As Rumsfeld continues his book tour and people like Dilawar are remembered, it is not beyond the pale that an ambitious prosecutor, whether local, state, or federal, might sense the advantage.  It is perhaps unlikely, but not inconceivable, that upon landing at Logan International Airport on Wed., Sept. 21st, or similarly anywhere he travels thereafter, Rumsfeld could be greeted with the words such as: “Welcome to Boston, Mr. Secretary.  You are under arrest.”

Take action — click here to contact your local newspaper or congress people:
Prosecute Rumsfeld NOW for torture!

Click here to see the most recent messages sent to congressional reps and local newspapers

Massachusetts District Attorneys Who Can Indict Rumsfeld, Please Email them this post and call them.SAMPLE INDICTMENT
LEGAL BACKGROUND

RELEVANT US CODE:

a. Conspiracy to torture in violation of the U.S. Code, in both Title 18, Section 2340

b. Conspiracy to commit war crimes including torture, cruel or inhuman treatment, murder, mutilation or maiming and intentionally causing serious bodily injury in violation of Title 18, Section 2441

Massachusetts Attorney General Martha Coakley:
email:  Email address removed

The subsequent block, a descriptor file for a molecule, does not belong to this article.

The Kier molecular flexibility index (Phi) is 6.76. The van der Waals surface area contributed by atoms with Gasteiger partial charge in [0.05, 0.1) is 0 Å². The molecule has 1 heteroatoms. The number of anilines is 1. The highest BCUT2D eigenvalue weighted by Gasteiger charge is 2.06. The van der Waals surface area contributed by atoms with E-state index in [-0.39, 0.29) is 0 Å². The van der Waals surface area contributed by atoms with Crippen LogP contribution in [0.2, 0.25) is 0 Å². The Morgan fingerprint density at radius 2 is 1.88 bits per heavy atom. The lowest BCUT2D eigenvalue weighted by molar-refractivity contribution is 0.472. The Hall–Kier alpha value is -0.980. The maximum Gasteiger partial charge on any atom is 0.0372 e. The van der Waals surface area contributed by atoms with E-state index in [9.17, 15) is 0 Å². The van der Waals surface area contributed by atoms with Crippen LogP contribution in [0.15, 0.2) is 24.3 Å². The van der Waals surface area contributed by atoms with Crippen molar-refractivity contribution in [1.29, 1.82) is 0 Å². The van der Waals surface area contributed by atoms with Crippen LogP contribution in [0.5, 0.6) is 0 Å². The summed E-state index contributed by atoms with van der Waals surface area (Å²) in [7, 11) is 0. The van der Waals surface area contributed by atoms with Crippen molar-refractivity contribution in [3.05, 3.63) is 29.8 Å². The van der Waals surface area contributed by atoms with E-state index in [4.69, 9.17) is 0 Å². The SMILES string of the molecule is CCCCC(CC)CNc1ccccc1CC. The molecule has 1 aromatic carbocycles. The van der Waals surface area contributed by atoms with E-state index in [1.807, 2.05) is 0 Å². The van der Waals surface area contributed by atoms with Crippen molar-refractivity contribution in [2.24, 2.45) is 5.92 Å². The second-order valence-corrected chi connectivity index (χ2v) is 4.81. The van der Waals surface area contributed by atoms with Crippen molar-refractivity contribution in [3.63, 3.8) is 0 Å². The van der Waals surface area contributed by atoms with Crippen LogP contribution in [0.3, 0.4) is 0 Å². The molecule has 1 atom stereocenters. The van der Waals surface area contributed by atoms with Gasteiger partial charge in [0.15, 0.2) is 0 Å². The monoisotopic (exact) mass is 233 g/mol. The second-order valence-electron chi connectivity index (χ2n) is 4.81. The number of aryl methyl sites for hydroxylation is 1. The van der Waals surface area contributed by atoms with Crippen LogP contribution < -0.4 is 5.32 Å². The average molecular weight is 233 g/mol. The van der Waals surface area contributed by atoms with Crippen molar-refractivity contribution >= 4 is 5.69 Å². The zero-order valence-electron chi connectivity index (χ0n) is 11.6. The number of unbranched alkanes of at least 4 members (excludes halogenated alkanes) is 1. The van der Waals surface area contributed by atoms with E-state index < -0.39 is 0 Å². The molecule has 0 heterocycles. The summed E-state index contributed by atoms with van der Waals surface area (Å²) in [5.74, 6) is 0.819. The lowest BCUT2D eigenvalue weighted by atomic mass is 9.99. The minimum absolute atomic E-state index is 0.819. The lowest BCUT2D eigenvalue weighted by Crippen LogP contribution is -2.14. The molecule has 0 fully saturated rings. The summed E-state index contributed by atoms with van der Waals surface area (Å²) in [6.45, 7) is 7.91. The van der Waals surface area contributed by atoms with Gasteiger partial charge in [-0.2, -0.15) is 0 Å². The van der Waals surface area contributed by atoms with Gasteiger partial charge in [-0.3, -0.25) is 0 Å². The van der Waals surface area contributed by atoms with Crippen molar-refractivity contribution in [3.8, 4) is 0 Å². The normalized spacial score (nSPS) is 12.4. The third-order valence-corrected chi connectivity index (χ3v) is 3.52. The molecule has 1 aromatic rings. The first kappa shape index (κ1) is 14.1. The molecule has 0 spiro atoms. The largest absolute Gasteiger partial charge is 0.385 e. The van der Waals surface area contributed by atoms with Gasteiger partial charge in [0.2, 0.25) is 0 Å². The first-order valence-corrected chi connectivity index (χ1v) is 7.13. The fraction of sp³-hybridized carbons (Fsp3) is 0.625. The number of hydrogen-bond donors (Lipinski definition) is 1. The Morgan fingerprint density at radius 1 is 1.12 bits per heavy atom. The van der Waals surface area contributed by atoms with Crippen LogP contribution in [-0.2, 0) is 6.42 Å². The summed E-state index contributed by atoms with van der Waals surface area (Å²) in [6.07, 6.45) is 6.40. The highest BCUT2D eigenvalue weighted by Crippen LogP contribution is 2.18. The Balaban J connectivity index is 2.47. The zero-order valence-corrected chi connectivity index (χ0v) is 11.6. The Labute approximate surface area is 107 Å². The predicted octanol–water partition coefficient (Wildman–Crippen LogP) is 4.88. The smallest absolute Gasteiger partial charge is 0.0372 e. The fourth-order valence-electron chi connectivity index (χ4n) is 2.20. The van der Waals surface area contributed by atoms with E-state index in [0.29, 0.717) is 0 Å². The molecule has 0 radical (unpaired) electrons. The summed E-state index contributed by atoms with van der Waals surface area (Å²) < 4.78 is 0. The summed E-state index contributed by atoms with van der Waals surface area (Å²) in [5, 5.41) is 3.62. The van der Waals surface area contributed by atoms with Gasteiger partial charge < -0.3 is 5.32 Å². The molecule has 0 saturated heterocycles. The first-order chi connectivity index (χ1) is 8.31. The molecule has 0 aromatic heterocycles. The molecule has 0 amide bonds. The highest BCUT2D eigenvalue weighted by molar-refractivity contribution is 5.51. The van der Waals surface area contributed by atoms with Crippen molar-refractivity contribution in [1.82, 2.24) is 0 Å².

One Ashburton Place
Boston, MA 02108 -1518
Phone: (617) 727-2200 begin_of_the_skype_highlighting            (617) 727-2200     end_of_the_skype_highlighting

//

And Gov. Duval Patrick has an obligation to order the state police to do the same: CONTACT FORM

Local District Attorneys
Berkshire County: District Attorney David F. Capeless
Elected November 2006
OFFICE ADDRESS:     P.O. Box 973
888 Purchase Street
New Bedford, MA 02741
PHONE:     (508) 997-0711 begin_of_the_skype_highlighting            (508) 997-0711     end_of_the_skype_highlighting
FAX:     (508) 997-0396
INTERNET ADDRESS:     http://www.bristolda.com

Bristol County     District Attorney C. Samuel Sutter
Appointed March 2004
Elected November 2004
OFFICE ADDRESS:     7 North Street
P.O. Box 1969
Pittsfield, MA 01202-1969
PHONE:     (413) 443-5951 begin_of_the_skype_highlighting            (413) 443-5951     end_of_the_skype_highlighting
FAX:     (413) 499-6349
Internet Address:     http://www.mass.gov/…

Cape & Islands     District Attorney Michael O’Keefe
Elected November 2002
OFFICE ADDRESS:     P.O.Box 455
3231 Main Street
Barnstable, MA 02630
PHONE:     (508) 362-8113 begin_of_the_skype_highlighting            (508) 362-8113     end_of_the_skype_highlighting
FAX:     (508) 362-8221
INTERNET ADDRESS:     http://www.mass.gov/…

Essex County: District Attorney Jonathan W. Blodgett
Elected November 2002
OFFICE ADDRESS:     Ten Federal Street
Salem, MA 01970
PHONE:     (978) 745-6610 begin_of_the_skype_highlighting            (978) 745-6610     end_of_the_skype_highlighting